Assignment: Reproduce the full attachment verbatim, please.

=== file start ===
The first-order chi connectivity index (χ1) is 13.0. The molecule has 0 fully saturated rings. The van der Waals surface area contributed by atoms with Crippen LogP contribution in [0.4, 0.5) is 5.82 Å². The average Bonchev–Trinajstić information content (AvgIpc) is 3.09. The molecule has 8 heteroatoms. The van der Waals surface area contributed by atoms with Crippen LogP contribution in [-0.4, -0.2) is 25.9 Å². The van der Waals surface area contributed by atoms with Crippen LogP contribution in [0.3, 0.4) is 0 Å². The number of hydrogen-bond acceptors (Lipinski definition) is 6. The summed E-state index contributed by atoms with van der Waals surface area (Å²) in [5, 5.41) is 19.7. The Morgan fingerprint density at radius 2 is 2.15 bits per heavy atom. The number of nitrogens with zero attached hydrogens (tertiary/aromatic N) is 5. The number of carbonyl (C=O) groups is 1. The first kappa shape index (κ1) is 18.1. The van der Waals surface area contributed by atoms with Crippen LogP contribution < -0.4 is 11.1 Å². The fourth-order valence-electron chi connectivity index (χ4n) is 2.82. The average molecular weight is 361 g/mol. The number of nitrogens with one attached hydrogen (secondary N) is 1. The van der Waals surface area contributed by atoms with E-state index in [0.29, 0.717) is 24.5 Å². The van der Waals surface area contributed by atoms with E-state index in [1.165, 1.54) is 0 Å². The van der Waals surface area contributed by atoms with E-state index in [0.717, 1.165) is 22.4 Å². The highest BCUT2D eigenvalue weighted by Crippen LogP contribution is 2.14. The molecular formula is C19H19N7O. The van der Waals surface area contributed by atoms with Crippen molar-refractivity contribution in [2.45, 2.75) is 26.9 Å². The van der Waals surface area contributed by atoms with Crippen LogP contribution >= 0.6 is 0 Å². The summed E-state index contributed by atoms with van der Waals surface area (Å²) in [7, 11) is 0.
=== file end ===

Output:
The first-order chi connectivity index (χ1) is 13.0. The molecule has 0 fully saturated rings. The van der Waals surface area contributed by atoms with Crippen LogP contribution in [0.4, 0.5) is 5.82 Å². The average Bonchev–Trinajstić information content (AvgIpc) is 3.09. The molecule has 8 heteroatoms. The van der Waals surface area contributed by atoms with Crippen LogP contribution in [-0.4, -0.2) is 25.9 Å². The van der Waals surface area contributed by atoms with Crippen LogP contribution in [0.3, 0.4) is 0 Å². The number of hydrogen-bond acceptors (Lipinski definition) is 6. The summed E-state index contributed by atoms with van der Waals surface area (Å²) in [5, 5.41) is 19.7. The Morgan fingerprint density at radius 2 is 2.15 bits per heavy atom. The number of nitrogens with zero attached hydrogens (tertiary/aromatic N) is 5. The number of carbonyl (C=O) groups is 1. The first kappa shape index (κ1) is 18.1. The van der Waals surface area contributed by atoms with Crippen LogP contribution < -0.4 is 11.1 Å². The fourth-order valence-electron chi connectivity index (χ4n) is 2.82. The average molecular weight is 361 g/mol. The number of nitrogens with one attached hydrogen (secondary N) is 1. The van der Waals surface area contributed by atoms with E-state index in [0.29, 0.717) is 24.5 Å². The van der Waals surface area contributed by atoms with E-state index in [1.165, 1.54) is 0 Å². The van der Waals surface area contributed by atoms with E-state index in [0.717, 1.165) is 22.4 Å². The highest BCUT2D eigenvalue weighted by Crippen LogP contribution is 2.14. The molecular formula is C19H19N7O. The van der Waals surface area contributed by atoms with Crippen molar-refractivity contribution in [2.45, 2.75) is 26.9 Å². The van der Waals surface area contributed by atoms with Crippen LogP contribution >= 0.6 is 0 Å². The summed E-state index contributed by atoms with van der Waals surface area (Å²) in [7, 11) is 0.